View Full Version : Coney Island

January 17th, 2003, 09:18 PM
The Wonder Wheel at Coney Island Beach and Boardwalk.


Riding the Wonder Wheel and the view of Coney Island Cyclone.


Coney Island amusement park.


January 18th, 2003, 06:08 AM
This is what I LOVE about this forum! * You can get all kinds of info on NY. * I can remember as little as 10 years ago, I was photocopying skyscraper pictures from the late 60's to the late 70's of NY from my local library. *That was the latest that they had!

August 21st, 2003, 01:00 AM
The Ocean Beach at Coney Island. *Aug 14, 2003

Wall of the New York Aquarium




Surf Ave and W 8 st. Renovation of the subway el and aquarium pedestrian bridge.




Traffic cop


Wonder Wheel from the boardwalk


Surf & Stillwell Aves

New transit station site





Jewish Geriatric Center



Lands end

August 21st, 2003, 01:32 AM
Great, great pictures. Thanks.

It looks like they made a whole new concrete support system for the main tracks at Stillwell. I can't wait for the structure and the glass arches.

And you captured the geriatric center like I couldn't last time I tried taking pictures of it.

Taiwan? Hehe..

August 21st, 2003, 03:23 PM
A touch of proletarian Miami.

Fantastic tour, again.

August 23rd, 2003, 06:02 AM
August 23, 2003

Step Right Up, Live Human Target


Slide Show (http://www.nytimes.com/slideshow/2003/08/23/nyregion/20030823_FREAK_slideshow_1.html)

Aiming a ball at a target to drop a clown into a tub of water is old school at the Coney Island Boardwalk. Now people eagerly shoot the Freak.

The Freak, as signs and the barker say, is a live human target.

Coney Island has seen a lot, from real-life crime to the Painproof Rubber Girl. But even in a place where trouble and cheap spectacle are the norm, "Shoot the Freak" has been turning heads.

Up to six customers at a time can stand on the Boardwalk, a few yards from Stillwell Avenue, and aim their rifles down an alley filled with trash and concrete bits. There, one finds the Freak, darting and dodging.

He is dressed in a combination of hockey, baseball and bicycling protective gear, making him look like a creature of some post-urban nightmare. Periodically, he stands still and takes one in the chest, or the forehead. The customers are firing paint pellets, and as they hit the Freak, there's a short snapping sound and a small spray of mist. Think of it as a video game come to life.

Prices range from 5 shots for $3 to 75 shots for $20. No stuffed animals — the thrill of the pursuit is the only prize.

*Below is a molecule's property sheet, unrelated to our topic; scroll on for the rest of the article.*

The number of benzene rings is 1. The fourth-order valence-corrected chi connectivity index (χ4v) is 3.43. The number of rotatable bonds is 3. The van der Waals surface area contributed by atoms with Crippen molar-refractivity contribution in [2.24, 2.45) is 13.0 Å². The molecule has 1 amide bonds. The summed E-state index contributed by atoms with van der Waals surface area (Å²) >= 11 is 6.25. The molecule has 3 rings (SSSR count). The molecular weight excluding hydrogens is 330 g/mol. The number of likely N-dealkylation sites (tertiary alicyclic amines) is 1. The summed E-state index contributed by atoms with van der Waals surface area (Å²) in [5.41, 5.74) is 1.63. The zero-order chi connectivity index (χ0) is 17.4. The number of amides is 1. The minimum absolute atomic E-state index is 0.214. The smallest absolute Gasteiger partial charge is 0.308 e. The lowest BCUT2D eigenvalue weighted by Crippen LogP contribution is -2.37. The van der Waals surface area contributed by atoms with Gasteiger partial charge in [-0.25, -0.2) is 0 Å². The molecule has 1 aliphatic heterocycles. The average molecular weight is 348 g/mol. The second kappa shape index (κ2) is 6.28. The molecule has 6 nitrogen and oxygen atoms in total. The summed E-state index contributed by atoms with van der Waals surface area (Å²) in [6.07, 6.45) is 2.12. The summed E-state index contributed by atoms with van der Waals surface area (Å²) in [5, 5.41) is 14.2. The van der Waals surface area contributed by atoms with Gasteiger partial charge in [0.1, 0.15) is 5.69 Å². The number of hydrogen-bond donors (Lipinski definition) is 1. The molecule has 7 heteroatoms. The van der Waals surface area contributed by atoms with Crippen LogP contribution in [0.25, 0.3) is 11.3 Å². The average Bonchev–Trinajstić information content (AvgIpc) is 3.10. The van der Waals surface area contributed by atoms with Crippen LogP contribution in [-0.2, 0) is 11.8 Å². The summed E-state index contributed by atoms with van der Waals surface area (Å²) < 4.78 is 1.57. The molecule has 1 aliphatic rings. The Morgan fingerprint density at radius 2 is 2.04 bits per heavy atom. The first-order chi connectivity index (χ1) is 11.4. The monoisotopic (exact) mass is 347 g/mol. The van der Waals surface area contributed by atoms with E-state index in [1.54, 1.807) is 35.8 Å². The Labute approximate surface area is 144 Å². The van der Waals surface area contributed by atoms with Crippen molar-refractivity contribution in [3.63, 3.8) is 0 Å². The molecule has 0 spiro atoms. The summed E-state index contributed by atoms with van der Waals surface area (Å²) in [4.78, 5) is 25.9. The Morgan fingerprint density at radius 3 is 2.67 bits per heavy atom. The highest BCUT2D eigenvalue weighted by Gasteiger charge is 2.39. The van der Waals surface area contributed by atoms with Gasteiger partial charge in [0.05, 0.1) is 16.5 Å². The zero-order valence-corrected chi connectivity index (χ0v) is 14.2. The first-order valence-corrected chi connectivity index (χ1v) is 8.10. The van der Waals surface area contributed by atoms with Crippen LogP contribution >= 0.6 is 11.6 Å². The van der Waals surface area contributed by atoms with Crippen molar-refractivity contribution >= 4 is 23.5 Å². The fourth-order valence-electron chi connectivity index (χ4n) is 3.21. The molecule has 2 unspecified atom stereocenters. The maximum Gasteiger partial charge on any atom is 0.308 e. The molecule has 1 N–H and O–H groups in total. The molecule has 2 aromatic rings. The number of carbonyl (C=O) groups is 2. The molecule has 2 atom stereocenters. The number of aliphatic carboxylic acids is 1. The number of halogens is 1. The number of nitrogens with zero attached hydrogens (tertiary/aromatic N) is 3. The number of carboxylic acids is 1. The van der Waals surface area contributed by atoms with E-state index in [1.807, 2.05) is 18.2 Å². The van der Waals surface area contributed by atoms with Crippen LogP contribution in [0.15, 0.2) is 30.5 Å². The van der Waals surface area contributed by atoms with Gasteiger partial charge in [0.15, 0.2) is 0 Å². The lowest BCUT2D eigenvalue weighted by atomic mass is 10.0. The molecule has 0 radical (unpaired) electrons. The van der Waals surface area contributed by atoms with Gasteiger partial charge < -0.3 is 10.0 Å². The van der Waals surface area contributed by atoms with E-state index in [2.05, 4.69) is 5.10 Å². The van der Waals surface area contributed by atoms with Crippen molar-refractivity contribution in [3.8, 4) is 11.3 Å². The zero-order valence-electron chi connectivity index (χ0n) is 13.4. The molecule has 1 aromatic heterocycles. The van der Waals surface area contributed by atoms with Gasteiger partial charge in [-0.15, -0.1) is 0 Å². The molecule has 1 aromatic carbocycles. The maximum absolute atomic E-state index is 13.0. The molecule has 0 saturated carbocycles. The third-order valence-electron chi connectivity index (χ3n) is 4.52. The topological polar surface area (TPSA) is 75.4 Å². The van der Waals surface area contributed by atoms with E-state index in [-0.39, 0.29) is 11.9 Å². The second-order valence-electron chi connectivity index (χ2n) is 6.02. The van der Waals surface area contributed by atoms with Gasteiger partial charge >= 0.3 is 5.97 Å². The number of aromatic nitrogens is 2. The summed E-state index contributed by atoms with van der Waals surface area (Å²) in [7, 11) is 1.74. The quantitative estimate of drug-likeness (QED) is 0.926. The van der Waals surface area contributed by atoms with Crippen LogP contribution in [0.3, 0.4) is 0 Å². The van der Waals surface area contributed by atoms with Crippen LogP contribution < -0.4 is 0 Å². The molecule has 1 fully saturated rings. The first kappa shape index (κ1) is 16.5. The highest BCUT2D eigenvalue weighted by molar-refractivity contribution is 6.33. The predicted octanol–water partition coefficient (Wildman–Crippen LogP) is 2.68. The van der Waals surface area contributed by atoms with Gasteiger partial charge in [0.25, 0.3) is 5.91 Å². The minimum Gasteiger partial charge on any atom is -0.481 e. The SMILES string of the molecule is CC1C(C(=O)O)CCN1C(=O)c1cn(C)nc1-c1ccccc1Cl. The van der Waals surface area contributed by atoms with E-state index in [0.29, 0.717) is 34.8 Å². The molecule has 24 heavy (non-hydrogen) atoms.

"It never hurts, but sometimes it stings," said Matt Behan, 23, one of four Freaks. "The worst was one time when I took about 200 shots in three minutes," he added, shaking his head. "A big spender with a good shot."
Mr. Behan is classically trained as an actor, having attended the American Academy of Dramatic Arts in Manhattan. And though he admits to enjoying life as a Freak because of the attention, he draws few parallels between dodging paint pellets and acting in the theater.

"It's just a little hard to act when you are getting shot at a lot," Mr. Behan said. He gets one chance: when shot repeatedly, he recoils, drops to his knees and goes into death convulsions.

"Shoot the Freak" is the brainchild of Anthony Berlingieri, 40, a lifelong resident of Bensonhurst and an entrepreneur who has owned hot dog carts, been a contractor and sold muffins door to door. Mr. Berlingieri said he grew tired of the predictable fare on the Boardwalk and wanted to provide people in the city with a place to shoot paint guns.

"And shooting at a live person who runs around and talks back?" he said. "That's a lot better than shooting at a mannequin.

"Look, this is a country where there was the pet rock," Mr. Berlingieri said. "I always figure that after that, everything stands a shot."

So far, Mr. Berlingieri said, he has not had much of a Freak staffing problem. "How do they get the job? They ask. I don't do drug testing, I don't need to see a college background, and you can have a record."

Mr. Behan, who lives in Crown Heights, Brooklyn, had been auditioning and working as a telemarketer for a dating service, but it was not for him. So when he was walking, slightly drunk, on the Boardwalk early in the season and happened upon the game, he said, he knew this job was a better fit. "Here I am out of an office, at the beach," he said, "and I can drink on the job."

This is not to say the job switch was seamless.

"Some of the things people say to you are hard to take, like, `Take the helmet off so I can shoot you in the face,' " Mr. Behan said. "But you can't bring it home. In the beginning I took it too personally."

Jason Neufeld, 19 and another Freak, got an on-the-job surprise when his father, Barry, showed up. And shot him.

"He'd been waiting to do that since I turned 12," said Mr. Neufeld, of Bensonhurst, who hopes soon to pass the section he failed on the high school equivalency exam and then enlist in the Army.